My Linux story starts with Gentoo around 2003. It suited my nature of optimizing things and emerge was a great package management tool at the time. Since around 2008 I changed all my systems to Ubuntu as it was just easier to consume in so many ways. Over time the full range from small embedded or HTPC to reasonable Server installations as well as on many of my Desktops were based on Ubuntu. I was closer to the Kernel for a while with a Thesis about I/O Schedulers in 2004. Then I worked with Linux as a performance analyst in IBM since 2004, but that was focused on System z where for a long time only Suse and RedHat existed. Yet that brought me into contact with so many benchmark, packages and the Kernel. A typical jack of all trades - expert in none but skilled in everything approach - causing a few fixes here and there around the open source community. I was switching between Performance analyst and a KVM Developer Role in between to further bolster my set of experiences. When the chance to join Canonical showed up in 2015 I saw the opportunity to combine my IBM Linux and virtualization history with really working on free software. Since then I'm slowly growing into more and more packages that fall under the server-teams responsibility. Multipath-tools is a special case as there are a few but still existing non-server use cases. Especially kpartx which is built from its sources is used in many other places of Ubuntu. Still from the common sense most use cases around the main part of multipath tools are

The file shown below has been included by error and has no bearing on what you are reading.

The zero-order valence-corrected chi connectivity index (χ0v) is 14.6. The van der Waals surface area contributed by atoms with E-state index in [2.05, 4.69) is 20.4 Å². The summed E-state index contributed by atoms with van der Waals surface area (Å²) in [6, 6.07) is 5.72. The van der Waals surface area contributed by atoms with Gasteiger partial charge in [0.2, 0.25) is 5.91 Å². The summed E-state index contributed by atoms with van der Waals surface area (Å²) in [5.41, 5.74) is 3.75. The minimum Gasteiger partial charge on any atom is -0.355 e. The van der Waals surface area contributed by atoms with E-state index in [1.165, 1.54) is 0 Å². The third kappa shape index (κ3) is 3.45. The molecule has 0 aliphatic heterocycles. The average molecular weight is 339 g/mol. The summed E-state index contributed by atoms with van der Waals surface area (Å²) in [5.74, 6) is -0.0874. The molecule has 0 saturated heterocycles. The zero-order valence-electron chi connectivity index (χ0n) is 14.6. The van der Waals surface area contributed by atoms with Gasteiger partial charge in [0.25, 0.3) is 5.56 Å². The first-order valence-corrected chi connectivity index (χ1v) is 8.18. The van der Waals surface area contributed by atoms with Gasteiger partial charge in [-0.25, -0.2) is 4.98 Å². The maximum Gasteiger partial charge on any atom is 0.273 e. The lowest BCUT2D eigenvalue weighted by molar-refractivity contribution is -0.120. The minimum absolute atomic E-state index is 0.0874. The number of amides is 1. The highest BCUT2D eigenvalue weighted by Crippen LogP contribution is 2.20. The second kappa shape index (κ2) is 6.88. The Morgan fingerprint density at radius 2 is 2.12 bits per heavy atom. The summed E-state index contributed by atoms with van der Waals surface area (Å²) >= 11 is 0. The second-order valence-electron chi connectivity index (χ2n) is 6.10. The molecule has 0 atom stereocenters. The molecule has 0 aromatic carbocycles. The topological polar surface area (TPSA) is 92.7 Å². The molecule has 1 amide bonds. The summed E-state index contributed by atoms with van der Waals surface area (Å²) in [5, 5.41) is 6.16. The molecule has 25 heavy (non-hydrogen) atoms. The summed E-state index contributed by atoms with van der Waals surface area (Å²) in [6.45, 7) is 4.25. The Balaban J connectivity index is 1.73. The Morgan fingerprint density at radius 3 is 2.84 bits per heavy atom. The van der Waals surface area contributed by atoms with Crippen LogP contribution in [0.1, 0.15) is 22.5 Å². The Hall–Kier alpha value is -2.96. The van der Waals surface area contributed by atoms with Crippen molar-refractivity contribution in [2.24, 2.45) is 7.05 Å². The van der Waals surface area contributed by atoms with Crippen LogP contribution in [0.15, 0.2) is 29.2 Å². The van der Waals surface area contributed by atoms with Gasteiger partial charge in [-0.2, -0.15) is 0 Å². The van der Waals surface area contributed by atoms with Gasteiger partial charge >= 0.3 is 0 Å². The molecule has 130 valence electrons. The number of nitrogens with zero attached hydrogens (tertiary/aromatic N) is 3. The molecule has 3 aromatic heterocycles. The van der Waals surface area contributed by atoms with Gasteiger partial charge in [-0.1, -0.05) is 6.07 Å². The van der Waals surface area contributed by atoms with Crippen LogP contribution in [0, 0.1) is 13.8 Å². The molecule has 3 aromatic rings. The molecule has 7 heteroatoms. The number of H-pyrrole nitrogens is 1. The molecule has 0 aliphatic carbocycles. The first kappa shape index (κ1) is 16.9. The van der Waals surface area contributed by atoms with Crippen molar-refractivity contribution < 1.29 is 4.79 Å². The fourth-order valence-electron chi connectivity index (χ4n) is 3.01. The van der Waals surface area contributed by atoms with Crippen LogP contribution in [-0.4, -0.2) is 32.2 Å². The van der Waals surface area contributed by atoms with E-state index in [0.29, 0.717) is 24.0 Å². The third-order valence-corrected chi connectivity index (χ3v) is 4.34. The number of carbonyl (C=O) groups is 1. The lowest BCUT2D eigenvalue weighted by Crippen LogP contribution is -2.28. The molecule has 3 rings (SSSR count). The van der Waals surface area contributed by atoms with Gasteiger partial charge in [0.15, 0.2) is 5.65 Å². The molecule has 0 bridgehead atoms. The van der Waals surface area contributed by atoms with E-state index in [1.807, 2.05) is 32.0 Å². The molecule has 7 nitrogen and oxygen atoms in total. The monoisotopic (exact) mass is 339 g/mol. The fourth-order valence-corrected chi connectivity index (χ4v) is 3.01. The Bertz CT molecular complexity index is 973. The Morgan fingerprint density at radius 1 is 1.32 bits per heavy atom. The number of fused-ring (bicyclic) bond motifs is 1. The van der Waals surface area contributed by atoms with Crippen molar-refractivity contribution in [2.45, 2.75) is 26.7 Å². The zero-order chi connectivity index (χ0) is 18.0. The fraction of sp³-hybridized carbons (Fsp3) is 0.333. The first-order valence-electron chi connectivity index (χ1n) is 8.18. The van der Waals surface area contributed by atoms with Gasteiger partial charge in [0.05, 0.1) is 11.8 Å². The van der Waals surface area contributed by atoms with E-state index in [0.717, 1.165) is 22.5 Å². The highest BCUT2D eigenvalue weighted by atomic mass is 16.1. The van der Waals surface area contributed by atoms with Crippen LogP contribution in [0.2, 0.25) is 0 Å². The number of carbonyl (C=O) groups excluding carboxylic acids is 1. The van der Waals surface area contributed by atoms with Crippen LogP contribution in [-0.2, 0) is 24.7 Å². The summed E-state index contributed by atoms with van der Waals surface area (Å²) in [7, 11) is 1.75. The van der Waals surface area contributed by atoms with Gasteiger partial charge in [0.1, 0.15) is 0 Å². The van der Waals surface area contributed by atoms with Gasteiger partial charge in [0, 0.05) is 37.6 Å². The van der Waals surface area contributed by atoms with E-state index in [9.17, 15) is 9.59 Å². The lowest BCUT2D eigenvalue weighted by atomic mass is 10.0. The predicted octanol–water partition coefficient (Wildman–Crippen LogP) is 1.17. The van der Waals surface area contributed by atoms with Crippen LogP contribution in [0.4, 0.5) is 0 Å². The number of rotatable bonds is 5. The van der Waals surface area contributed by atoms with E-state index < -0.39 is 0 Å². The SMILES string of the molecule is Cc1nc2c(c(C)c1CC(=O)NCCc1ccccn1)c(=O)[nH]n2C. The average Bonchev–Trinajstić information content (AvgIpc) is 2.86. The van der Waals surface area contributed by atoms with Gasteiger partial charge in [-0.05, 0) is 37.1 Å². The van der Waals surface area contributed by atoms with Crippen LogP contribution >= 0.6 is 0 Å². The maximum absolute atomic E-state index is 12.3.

Examples of my work / Things I'm proud of
I'm a German, we are usually not proud but criticize ourself, trying to list some stuff still
- Optimizing KVM on s390x to outperform the classic z/VM Hipervisor in various areas up to 5x - full range from tuning to kernel patches.